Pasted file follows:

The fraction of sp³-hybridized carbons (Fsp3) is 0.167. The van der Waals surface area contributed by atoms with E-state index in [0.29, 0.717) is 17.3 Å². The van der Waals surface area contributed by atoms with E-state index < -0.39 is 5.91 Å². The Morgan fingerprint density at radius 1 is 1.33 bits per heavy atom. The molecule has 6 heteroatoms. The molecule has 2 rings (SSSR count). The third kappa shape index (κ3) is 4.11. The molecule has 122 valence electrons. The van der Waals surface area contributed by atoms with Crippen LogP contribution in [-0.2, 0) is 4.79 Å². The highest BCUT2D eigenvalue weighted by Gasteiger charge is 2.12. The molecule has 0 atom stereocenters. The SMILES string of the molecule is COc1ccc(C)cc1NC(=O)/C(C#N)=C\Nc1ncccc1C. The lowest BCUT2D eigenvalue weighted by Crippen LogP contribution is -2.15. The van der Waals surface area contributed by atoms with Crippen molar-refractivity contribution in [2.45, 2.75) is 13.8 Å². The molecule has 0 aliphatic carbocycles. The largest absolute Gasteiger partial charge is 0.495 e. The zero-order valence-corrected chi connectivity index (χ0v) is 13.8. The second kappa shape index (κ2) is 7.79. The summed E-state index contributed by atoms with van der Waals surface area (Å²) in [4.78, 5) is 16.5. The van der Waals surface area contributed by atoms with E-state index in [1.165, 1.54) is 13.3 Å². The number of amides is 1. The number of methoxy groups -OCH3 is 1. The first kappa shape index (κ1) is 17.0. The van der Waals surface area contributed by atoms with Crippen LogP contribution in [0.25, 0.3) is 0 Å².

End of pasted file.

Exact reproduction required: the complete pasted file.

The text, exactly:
The fraction of sp³-hybridized carbons (Fsp3) is 0.167. The van der Waals surface area contributed by atoms with E-state index in [0.29, 0.717) is 17.3 Å². The van der Waals surface area contributed by atoms with E-state index < -0.39 is 5.91 Å². The Morgan fingerprint density at radius 1 is 1.33 bits per heavy atom. The molecule has 6 heteroatoms. The molecule has 2 rings (SSSR count). The third kappa shape index (κ3) is 4.11. The molecule has 122 valence electrons. The van der Waals surface area contributed by atoms with Crippen LogP contribution in [-0.2, 0) is 4.79 Å². The highest BCUT2D eigenvalue weighted by Gasteiger charge is 2.12. The molecule has 0 atom stereocenters. The SMILES string of the molecule is COc1ccc(C)cc1NC(=O)/C(C#N)=C\Nc1ncccc1C. The lowest BCUT2D eigenvalue weighted by Crippen LogP contribution is -2.15. The van der Waals surface area contributed by atoms with Crippen molar-refractivity contribution in [2.45, 2.75) is 13.8 Å². The molecule has 0 aliphatic carbocycles. The largest absolute Gasteiger partial charge is 0.495 e. The zero-order valence-corrected chi connectivity index (χ0v) is 13.8. The second kappa shape index (κ2) is 7.79. The summed E-state index contributed by atoms with van der Waals surface area (Å²) in [4.78, 5) is 16.5. The van der Waals surface area contributed by atoms with E-state index in [1.165, 1.54) is 13.3 Å². The number of amides is 1. The number of methoxy groups -OCH3 is 1. The first kappa shape index (κ1) is 17.0. The van der Waals surface area contributed by atoms with Crippen LogP contribution in [0.25, 0.3) is 0 Å².